'A way to stay connected to VCU': Amid pandemic, The Commonwealth Times continues to publish
Right: The final print edition of The Commonwealth Times this semester, printed the morning after Super Tuesday. The staff will continue to publish online. (Tom Kojcsich, University Marketing)
Like every student at Virginia Commonwealth University, Georgia Geen is trying to navigate the reality of a pandemic and figure out what it means to be an online student. She also has a newspaper to publish.
Geen, a senior studying journalism in the Richard T. Robertson School of Media and Culture in the College of Humanities and Sciences, is executive editor of The Commonwealth Times. The student newspaper is continuing to publish stories and updates during the COVID-19 crisis. The last printed publication hit the newsstands March 4. Given the current situation, the publication is now entirely online, but she still wants it to be an important source of information.
“I hope that students will look to us as a way to stay connected to VCU,” Geen said.
Plans to take the publication online have been in the works for the past week. A few stories were published during the original week of spring break and a staff meeting was held last weekend. Like many work teams these days, the meeting was conducted virtually.
Geen and her staff are close, and the meeting was not only a chance to map out plans for the publication but also to reconnect. Many staff members do not live in Richmond, and she has not seen them in several weeks. The planning meeting was mostly business, “but there was a moment where everyone was like, ‘I miss you,’” Geen said.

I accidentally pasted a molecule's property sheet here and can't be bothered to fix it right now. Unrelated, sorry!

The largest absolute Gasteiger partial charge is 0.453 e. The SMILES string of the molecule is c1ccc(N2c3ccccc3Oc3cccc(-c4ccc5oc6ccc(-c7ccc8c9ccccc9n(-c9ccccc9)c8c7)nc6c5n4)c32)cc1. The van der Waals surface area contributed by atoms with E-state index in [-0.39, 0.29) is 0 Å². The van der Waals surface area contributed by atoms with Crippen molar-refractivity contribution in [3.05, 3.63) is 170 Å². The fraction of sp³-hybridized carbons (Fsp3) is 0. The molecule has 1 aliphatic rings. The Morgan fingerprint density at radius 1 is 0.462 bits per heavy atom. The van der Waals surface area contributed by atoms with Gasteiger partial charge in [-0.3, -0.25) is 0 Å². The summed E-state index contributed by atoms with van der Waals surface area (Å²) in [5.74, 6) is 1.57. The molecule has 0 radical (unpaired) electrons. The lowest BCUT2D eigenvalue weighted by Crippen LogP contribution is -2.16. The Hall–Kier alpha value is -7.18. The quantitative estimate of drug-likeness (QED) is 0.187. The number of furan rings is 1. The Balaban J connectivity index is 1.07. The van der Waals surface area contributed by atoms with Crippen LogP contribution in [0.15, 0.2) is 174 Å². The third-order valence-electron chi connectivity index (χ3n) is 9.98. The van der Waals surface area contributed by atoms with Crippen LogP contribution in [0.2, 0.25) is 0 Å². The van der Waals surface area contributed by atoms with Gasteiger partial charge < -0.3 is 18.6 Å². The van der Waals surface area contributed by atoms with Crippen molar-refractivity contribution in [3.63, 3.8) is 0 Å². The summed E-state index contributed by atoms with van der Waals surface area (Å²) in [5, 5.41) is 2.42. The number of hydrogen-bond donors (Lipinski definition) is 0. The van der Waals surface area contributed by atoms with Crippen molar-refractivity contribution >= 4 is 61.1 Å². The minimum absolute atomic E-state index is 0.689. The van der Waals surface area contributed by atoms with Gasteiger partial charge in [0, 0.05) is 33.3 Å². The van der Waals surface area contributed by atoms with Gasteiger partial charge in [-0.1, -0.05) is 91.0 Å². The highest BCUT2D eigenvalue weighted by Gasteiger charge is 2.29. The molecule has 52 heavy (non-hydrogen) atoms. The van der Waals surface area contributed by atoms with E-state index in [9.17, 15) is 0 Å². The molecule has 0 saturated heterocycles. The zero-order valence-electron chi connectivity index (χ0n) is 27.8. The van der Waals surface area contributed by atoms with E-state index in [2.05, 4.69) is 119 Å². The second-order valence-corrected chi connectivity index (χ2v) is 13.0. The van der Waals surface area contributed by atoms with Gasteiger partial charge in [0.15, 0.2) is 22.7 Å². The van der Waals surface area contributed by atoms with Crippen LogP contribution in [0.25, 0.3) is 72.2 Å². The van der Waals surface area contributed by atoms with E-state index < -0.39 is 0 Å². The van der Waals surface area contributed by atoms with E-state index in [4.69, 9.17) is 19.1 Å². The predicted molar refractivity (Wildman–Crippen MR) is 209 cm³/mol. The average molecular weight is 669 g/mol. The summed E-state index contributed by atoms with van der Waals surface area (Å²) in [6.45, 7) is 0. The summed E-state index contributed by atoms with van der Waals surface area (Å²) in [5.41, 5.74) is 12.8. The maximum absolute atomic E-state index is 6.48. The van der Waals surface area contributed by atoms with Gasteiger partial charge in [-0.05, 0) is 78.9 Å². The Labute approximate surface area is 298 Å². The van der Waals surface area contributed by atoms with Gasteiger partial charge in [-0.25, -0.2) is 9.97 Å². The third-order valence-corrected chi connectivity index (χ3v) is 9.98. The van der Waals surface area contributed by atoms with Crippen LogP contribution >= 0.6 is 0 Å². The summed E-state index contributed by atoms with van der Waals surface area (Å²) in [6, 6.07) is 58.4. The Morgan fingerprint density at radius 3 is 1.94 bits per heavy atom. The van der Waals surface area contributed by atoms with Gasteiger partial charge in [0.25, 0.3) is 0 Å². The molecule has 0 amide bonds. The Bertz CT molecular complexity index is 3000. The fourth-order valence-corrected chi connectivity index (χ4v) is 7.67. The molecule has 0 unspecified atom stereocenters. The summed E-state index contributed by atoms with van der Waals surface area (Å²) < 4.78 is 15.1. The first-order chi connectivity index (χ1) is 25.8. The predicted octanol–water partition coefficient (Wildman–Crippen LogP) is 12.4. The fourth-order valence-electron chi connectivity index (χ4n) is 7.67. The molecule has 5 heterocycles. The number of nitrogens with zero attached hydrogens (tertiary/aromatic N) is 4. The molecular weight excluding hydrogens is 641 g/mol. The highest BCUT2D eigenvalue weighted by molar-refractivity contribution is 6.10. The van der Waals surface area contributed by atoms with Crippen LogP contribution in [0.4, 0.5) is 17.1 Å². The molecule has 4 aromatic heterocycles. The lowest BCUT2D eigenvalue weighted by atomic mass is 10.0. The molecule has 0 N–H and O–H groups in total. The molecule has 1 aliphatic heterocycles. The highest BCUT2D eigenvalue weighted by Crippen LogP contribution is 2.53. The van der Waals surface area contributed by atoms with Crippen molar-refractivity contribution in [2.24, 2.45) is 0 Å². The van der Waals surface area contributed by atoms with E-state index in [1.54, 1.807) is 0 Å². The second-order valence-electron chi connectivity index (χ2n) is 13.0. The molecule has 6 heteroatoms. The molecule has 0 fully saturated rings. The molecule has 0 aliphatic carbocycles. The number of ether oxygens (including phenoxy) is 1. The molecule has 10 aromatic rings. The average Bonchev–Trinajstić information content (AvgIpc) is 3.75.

She graduates in May and acknowledges, “there is a real possibility that I will not get to see everyone again in person.”
The Commonwealth Times plans to publish five to eight stories a day. While many will focus on the COVID-19 outbreak, Geen also wants other stories. Some already have been written and are ready to be published.
However, keeping the staff busy has been a challenge. One area that is difficult to cover right now is sports. All spring sports have been cancelled, and Geen is unclear how the sports writer can cover the beat. Photography is also a challenge, as everyone is expected to be indoors. Graphic designers, who normally lay out the print publication, are working on social media and illustrations.
“We are trying to use their talents as best as we can,” Geen said.
Some of the processes to submit stories and publish them online were already in place, but kinks had to be worked out now that everyone is not in the same office. A Slack channel is being created so the team can stay in constant contact.
The publication has solicited feedback from students on what stories to cover, Geen said. A lot of questions are about classes moving to online-only, and Geen and her staff are doing the best they can to answer them. They are hoping to create a Google form where students can submit questions, but for now, email and phone are the best way to reach out, she said.